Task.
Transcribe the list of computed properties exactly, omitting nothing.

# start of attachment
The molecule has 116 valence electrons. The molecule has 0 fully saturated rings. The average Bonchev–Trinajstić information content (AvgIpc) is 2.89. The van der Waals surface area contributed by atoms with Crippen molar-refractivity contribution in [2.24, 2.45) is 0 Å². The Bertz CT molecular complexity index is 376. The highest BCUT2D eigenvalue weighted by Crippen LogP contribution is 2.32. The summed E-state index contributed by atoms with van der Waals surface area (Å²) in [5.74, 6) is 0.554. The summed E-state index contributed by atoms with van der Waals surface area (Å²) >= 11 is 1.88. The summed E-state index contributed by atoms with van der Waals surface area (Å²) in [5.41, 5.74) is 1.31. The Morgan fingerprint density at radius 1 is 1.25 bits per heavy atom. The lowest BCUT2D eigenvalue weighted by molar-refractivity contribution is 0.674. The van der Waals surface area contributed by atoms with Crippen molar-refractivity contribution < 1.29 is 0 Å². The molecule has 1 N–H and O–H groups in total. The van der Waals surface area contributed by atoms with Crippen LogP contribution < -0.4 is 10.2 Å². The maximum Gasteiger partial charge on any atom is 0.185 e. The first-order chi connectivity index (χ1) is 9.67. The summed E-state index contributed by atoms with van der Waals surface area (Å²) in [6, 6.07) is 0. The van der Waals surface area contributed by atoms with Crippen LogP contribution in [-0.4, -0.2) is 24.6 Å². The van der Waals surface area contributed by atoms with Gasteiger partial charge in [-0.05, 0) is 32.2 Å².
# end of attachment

The molecule has 116 valence electrons. The molecule has 0 fully saturated rings. The average Bonchev–Trinajstić information content (AvgIpc) is 2.89. The van der Waals surface area contributed by atoms with Crippen molar-refractivity contribution in [2.24, 2.45) is 0 Å². The Bertz CT molecular complexity index is 376. The highest BCUT2D eigenvalue weighted by Crippen LogP contribution is 2.32. The summed E-state index contributed by atoms with van der Waals surface area (Å²) in [5.74, 6) is 0.554. The summed E-state index contributed by atoms with van der Waals surface area (Å²) >= 11 is 1.88. The summed E-state index contributed by atoms with van der Waals surface area (Å²) in [5.41, 5.74) is 1.31. The Morgan fingerprint density at radius 1 is 1.25 bits per heavy atom. The lowest BCUT2D eigenvalue weighted by molar-refractivity contribution is 0.674. The van der Waals surface area contributed by atoms with Crippen molar-refractivity contribution < 1.29 is 0 Å². The molecule has 1 N–H and O–H groups in total. The van der Waals surface area contributed by atoms with Crippen LogP contribution < -0.4 is 10.2 Å². The maximum Gasteiger partial charge on any atom is 0.185 e. The first-order chi connectivity index (χ1) is 9.67. The summed E-state index contributed by atoms with van der Waals surface area (Å²) in [6, 6.07) is 0. The van der Waals surface area contributed by atoms with Crippen LogP contribution in [-0.4, -0.2) is 24.6 Å². The van der Waals surface area contributed by atoms with Gasteiger partial charge in [-0.05, 0) is 32.2 Å².